Meet Kyle Lagunas – He is the HR Analyst at Software Advice, and blogs about trends and technology in the exciting world of human resources. I’m introducing you to him because he wrote this post and sent it to me to add to TomorrowToday’s Blog. It’s a great read, written by Gen Y about Gen Y.
The workforce is changing. We don’t carpool to cut commuting costs–we telecommute. We don’t go MIA when we’re on the road–we have a whole arsenal of mobile apps to keep us plugged in. Many of the archaic processes organizations have relied on to manage talent performance for the last two generations simply aren’t cutting it anymore. For example, Dr. Samuel Culbert argues in his article, Get Rid of the Performance Review, that performance reviews are “little more than a dysfunctional pretense.” Whether you love them or hate them, though, they aren’t going anywhere for most of us.
In his article, Culbert fails to distinguish that some reviews are better executed than others.
At the most basic level of his argument, though, is a serious call to action: performance reviews need a makeover. And just as a company would adjust its business model to meet the demands of a changing market, so too must an organization rise to meet the needs of the new kids on the block: Generation Y.
Many HR professionals and business leaders are asking the same question. “Can Gen Y handle performance reviews without a sugar coating and cream filling?” Ira S. Wolfe argues that managers must “tread lightly when making even the most benign critique.” In his article Business 2 Business Magazine, he dubs my fellow Millenials “trophy kids.” The implication is that, whether we hit foul balls or home runs over the course of a year, we expect to be applauded and rewarded for our efforts.
Though, I don’t entirely agree with Wolfe’s assertions regarding Generation Y in the workplace, his article certainly holds some truth worth exploring. Specifically, I think it would be worthwhile for organizations interested in helping their Gen Y employees elevate their game to understand performance reviews from our perspective.
Make the Most of the Review
Generation Y is patently idealistic, and we love to know we’re contributing to something bigger than ourselves. Performance reviews are our best chance to get quality face time with leadership and to gain insight into their expectations of us. There are too many organizations out there treating performance reviews as little more than a matter of course. We, like, totally don’t get it… Share your vision with us–sell us on it! We don’t expect every review to change our lives, but we definitely want to connect with you and with our organization.
Lose the Sugar Coating
The recession affected us, too. According to a Pew Research Center study released last year, about 37% of Gen Y is unemployed or out of the workforce (the highest percentage in three decades). We understand the reality behind the glitter and gilt we were promised as kids. As such, we appreciate honesty in the workplace, even if it means getting some tough love. If we didn’t perform up to par, talk us through it. Help us figure out where things went wrong, and let’scome up with a game plan for improvement with clear, measurable goals. We’re in this together, righ? Create some accountability, foster some collaborative effort, and we’ll rock your socks off.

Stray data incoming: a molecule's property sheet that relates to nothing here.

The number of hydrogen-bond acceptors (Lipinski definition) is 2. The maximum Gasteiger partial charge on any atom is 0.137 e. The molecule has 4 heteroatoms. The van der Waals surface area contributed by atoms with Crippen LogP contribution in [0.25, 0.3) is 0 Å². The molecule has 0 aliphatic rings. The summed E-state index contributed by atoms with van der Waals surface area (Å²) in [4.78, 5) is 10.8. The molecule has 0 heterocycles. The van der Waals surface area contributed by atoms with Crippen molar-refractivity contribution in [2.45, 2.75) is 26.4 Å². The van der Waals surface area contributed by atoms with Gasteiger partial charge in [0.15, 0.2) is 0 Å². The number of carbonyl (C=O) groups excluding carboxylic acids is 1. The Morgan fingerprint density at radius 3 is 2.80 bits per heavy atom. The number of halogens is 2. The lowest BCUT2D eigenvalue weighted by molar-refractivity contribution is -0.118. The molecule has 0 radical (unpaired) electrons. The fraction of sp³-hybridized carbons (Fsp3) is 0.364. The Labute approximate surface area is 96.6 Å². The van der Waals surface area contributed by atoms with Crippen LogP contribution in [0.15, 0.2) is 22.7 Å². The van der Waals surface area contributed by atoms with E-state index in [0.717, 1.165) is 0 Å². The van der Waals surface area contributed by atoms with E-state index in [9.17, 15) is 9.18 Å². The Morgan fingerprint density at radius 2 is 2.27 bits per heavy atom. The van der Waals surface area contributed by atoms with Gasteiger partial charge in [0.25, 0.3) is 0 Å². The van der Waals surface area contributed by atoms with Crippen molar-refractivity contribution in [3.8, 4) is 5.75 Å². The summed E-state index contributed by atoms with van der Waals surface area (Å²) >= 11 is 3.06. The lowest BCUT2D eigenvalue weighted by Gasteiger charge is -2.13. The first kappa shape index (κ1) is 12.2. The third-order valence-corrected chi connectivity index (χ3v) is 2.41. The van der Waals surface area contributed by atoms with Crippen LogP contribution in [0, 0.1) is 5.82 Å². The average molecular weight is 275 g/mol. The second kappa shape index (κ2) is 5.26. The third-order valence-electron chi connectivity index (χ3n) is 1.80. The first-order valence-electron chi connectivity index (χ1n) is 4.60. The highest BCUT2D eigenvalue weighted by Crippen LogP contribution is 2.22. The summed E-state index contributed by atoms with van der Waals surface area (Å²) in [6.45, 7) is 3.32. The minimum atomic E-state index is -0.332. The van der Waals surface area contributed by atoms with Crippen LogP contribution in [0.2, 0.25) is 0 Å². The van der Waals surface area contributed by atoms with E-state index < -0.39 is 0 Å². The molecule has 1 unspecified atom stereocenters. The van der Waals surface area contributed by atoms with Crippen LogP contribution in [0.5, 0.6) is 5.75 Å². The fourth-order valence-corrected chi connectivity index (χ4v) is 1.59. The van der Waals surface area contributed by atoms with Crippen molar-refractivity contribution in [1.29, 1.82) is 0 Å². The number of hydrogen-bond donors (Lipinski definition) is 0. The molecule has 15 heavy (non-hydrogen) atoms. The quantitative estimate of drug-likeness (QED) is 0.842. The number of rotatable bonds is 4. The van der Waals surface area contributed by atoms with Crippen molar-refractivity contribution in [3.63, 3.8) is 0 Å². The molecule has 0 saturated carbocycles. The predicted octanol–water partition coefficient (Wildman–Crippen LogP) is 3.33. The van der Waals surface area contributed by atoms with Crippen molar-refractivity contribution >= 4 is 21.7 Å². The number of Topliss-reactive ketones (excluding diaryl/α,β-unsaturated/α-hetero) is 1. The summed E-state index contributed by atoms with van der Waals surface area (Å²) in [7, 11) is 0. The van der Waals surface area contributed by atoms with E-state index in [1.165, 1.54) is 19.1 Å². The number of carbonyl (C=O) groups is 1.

Connect with Us
Regular feedback is invaluable to us. And you may have noticed, but we communicate through new channels (we’re not big fans of printed memos in triplicate). Do you have an office instant messaging client? If not, get one. Chat is an excellent way to connect with your employees for informal check-ins or casual feedback. Also, social media tools like Yammer and Chatter offer a great way to collaborate and keep tabs on who’s doing what. They also give your team a chance to connect with each other for quick questions and knowledge sharing. Open communication establishes a solid connection to the organization, which is something Gen Y deeply values. Get some conversation flowing, breathe life into your open door policy, and watch it grow.
Positive Reinforcement isn’t a Bad Thing
Although we’re not running around on a football field, that doesn’t mean we shouldn’t be recognized for stellar performance. Though I may not be as satisfied with a plastic “gold” medal as I was in middle school, everyone likes to be rewarded for “crushing it” (as my boss is wont to say). Who decided to demonize trophies in the workplace, anyway? It’s not like recognition programs are going to suck your operations budget dry. A lot of times, just the act of acknowledging effort or accomplishment makes a world of difference. Check out this neat iPhone app, iAppreciate. It’s cool, it’s easy, and it’s free, and those little “Atta boy!” or “You go girl” emails go a long way in keeping us motivated.
The line between work and personal life has blurred in recent years, and this is especially true for Gen Y. When we talk about reviewing performance and recognizing a job well done, we’re not talking about ranking systems and shiny pieces of plastic. We’re talking about cultivating ongoing relationships between employers and employees. From a Generation Y perspective, that’s definitely something worth investing in.